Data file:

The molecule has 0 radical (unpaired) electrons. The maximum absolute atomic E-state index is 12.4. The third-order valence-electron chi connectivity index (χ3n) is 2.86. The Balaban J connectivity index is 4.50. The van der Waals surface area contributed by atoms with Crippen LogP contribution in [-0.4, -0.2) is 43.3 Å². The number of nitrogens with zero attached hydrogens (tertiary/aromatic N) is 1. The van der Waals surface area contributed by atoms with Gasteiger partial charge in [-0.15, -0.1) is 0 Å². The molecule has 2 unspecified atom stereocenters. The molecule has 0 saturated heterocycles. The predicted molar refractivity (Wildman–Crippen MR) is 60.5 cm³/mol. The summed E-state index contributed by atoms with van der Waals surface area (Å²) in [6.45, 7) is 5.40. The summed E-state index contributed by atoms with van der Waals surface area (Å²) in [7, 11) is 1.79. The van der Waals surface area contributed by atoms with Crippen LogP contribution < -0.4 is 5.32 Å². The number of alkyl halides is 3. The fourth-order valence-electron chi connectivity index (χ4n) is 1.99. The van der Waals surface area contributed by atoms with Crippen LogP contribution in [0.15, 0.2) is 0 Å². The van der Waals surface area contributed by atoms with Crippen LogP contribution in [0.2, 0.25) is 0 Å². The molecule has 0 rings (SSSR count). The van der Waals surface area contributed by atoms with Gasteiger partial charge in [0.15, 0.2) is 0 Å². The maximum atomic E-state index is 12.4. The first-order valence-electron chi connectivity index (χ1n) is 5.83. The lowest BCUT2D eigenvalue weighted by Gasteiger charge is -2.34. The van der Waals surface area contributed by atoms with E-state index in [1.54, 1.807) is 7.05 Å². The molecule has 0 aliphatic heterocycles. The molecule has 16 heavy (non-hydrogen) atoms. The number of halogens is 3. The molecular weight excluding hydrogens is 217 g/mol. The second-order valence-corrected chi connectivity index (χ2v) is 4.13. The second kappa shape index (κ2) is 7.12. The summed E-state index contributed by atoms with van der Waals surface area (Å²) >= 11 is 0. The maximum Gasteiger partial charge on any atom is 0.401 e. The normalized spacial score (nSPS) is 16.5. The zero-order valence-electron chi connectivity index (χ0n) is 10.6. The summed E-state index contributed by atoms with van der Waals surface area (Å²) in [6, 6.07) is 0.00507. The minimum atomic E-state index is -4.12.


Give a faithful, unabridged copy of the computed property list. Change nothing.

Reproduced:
The molecule has 0 radical (unpaired) electrons. The maximum absolute atomic E-state index is 12.4. The third-order valence-electron chi connectivity index (χ3n) is 2.86. The Balaban J connectivity index is 4.50. The van der Waals surface area contributed by atoms with Crippen LogP contribution in [-0.4, -0.2) is 43.3 Å². The number of nitrogens with zero attached hydrogens (tertiary/aromatic N) is 1. The van der Waals surface area contributed by atoms with Gasteiger partial charge in [-0.15, -0.1) is 0 Å². The molecule has 2 unspecified atom stereocenters. The molecule has 0 saturated heterocycles. The predicted molar refractivity (Wildman–Crippen MR) is 60.5 cm³/mol. The summed E-state index contributed by atoms with van der Waals surface area (Å²) in [6.45, 7) is 5.40. The summed E-state index contributed by atoms with van der Waals surface area (Å²) in [7, 11) is 1.79. The van der Waals surface area contributed by atoms with Crippen LogP contribution < -0.4 is 5.32 Å². The number of alkyl halides is 3. The fourth-order valence-electron chi connectivity index (χ4n) is 1.99. The van der Waals surface area contributed by atoms with Crippen LogP contribution in [0.15, 0.2) is 0 Å². The van der Waals surface area contributed by atoms with Crippen LogP contribution in [0.2, 0.25) is 0 Å². The molecule has 0 rings (SSSR count). The van der Waals surface area contributed by atoms with Gasteiger partial charge in [0.15, 0.2) is 0 Å². The maximum atomic E-state index is 12.4. The first-order valence-electron chi connectivity index (χ1n) is 5.83. The lowest BCUT2D eigenvalue weighted by Gasteiger charge is -2.34. The van der Waals surface area contributed by atoms with E-state index in [1.54, 1.807) is 7.05 Å². The molecule has 0 aliphatic heterocycles. The molecule has 16 heavy (non-hydrogen) atoms. The number of halogens is 3. The molecular weight excluding hydrogens is 217 g/mol. The second-order valence-corrected chi connectivity index (χ2v) is 4.13. The second kappa shape index (κ2) is 7.12. The summed E-state index contributed by atoms with van der Waals surface area (Å²) >= 11 is 0. The maximum Gasteiger partial charge on any atom is 0.401 e. The normalized spacial score (nSPS) is 16.5. The zero-order valence-electron chi connectivity index (χ0n) is 10.6. The summed E-state index contributed by atoms with van der Waals surface area (Å²) in [6, 6.07) is 0.00507. The minimum atomic E-state index is -4.12.